Is there ransomware on macOS?
If you follow Mac security news, you know there’s been a lot of discussion about macOS ransomware of late.
Here’s the TL;DR: There is ransomware and active ransomware development for macOS—and although it’s not a clear and present danger, there’s good reason to think it will become a more serious threat in the future.
In this article, we’ll look at the issue of Mac ransomware, including its history, recent developments, and what lies ahead.
What is ransomware?
The U.S. Cybersecurity and Infrastructure Security Agency (CISA) offers an excellent concise definition of ransomware:
Ransomware is an ever-evolving form of malware designed to encrypt files on a device, rendering any files and the systems that rely on them unusable. Malicious actors then demand ransom in exchange for decryption.
In addition to traditional file-encryption ransomware, threat actors use malware to infiltrate targets, steal sensitive data, and threaten to leak the data if a ransom is not paid. This is sometimes called “extortionware” but is essentially just ransomware that uses different tactics.
The impact of ransomware is significant. An IBM study puts the average cost of a ransomware attack—excluding the ransom itself—at $4.54 million. Analysts predict that global damages from ransomware could run as high as $30 billion. Tragically, ransomware attacks on hospitals have even been implicated in patient deaths.
But despite the gravity of the problem, ransomware has primarily been confined to Windows systems. Mac users have not had much reason to worry about ransomware threats (due in part to the strong security layering built into macOS via mechanisms like Gatekeeper and XProtect). However, there have been signs of ransomware on macOS in the past—and there are indications that widespread danger from Mac ransomware may be closer than we’d like to think.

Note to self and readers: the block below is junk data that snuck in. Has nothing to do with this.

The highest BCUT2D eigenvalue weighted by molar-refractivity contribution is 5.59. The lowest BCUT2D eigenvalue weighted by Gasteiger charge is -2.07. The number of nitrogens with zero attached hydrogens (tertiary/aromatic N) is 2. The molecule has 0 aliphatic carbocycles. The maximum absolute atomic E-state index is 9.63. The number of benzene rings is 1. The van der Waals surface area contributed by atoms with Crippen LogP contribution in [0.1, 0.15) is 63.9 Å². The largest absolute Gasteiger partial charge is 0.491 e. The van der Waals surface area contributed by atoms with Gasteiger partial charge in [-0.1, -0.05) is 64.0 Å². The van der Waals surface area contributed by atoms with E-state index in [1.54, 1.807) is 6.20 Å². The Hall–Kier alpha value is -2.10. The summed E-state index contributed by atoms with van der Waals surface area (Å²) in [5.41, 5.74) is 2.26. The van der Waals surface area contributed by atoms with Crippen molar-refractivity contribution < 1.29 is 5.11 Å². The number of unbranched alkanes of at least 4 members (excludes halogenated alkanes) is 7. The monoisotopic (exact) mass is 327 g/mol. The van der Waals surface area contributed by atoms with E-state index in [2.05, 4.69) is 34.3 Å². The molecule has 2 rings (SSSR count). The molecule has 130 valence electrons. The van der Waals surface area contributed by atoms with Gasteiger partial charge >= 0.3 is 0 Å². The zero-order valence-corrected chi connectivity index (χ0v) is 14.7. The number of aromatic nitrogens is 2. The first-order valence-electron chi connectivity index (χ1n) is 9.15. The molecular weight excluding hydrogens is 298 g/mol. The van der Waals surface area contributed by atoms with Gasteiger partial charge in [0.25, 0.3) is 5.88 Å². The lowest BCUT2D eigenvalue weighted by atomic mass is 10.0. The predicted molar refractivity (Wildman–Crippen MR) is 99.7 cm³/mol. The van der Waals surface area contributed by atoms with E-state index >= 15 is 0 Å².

Past examples of ransomware on macOS
Ransomware on macOS is not new. There have been several high-profile Mac ransomware variants in the past, including:
KeRanger: The first known example of macOS ransomware, KeRanger was discovered in 2016 and spread through Trojanized app installers.
Patcher: File encryption ransomware for macOS that was spotted in 2017.
ThiefQuest: A more recent (2020) malware variant, ThiefQuest appeared to have ransomware-like characteristics, although this later turned out to be a false alarm.
But in addition to the notoriety they achieved, these macOS ransomware variants had one other thing in common: They were relatively low-level threats due to implementation or poor design.
KeRanger, for example, was spread through compromised installers for the Transmission app. But both Apple and Transmission’s developers responded quickly, mitigating the impact of the ransomware.
Patcher was so poorly programmed that it had no way to communicate with its authors—meaning that they had no way to know whether or not a ransom had been paid.
ThiefQuest used such a low standard of encryption that some speculated that its ransomware component was only included as a distraction from its spyware and data exfiltration functionality. This analysis turned out to be correct: Upon closer inspection, ThiefQuest was found to have no mechanism by which victim and attacker could contact one another for ransom payment and decryption key exchange. The “ransomware” component was a decoy.